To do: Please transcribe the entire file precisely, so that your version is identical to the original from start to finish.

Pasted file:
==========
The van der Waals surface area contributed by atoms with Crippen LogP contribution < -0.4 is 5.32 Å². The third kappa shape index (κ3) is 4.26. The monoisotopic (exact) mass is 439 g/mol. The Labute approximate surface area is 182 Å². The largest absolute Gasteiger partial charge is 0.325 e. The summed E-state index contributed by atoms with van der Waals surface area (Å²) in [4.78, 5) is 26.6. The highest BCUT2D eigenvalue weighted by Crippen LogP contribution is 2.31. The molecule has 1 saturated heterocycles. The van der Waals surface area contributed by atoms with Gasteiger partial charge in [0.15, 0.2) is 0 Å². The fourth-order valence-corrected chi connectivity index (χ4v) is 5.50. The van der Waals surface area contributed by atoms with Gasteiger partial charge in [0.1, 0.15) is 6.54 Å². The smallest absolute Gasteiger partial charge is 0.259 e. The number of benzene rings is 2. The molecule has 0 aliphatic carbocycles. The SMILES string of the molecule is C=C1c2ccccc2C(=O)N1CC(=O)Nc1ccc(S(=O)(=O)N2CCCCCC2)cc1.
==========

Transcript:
The van der Waals surface area contributed by atoms with Crippen LogP contribution < -0.4 is 5.32 Å². The third kappa shape index (κ3) is 4.26. The monoisotopic (exact) mass is 439 g/mol. The Labute approximate surface area is 182 Å². The largest absolute Gasteiger partial charge is 0.325 e. The summed E-state index contributed by atoms with van der Waals surface area (Å²) in [4.78, 5) is 26.6. The highest BCUT2D eigenvalue weighted by Crippen LogP contribution is 2.31. The molecule has 1 saturated heterocycles. The van der Waals surface area contributed by atoms with Gasteiger partial charge in [0.15, 0.2) is 0 Å². The fourth-order valence-corrected chi connectivity index (χ4v) is 5.50. The van der Waals surface area contributed by atoms with Gasteiger partial charge in [0.1, 0.15) is 6.54 Å². The smallest absolute Gasteiger partial charge is 0.259 e. The number of benzene rings is 2. The molecule has 0 aliphatic carbocycles. The SMILES string of the molecule is C=C1c2ccccc2C(=O)N1CC(=O)Nc1ccc(S(=O)(=O)N2CCCCCC2)cc1.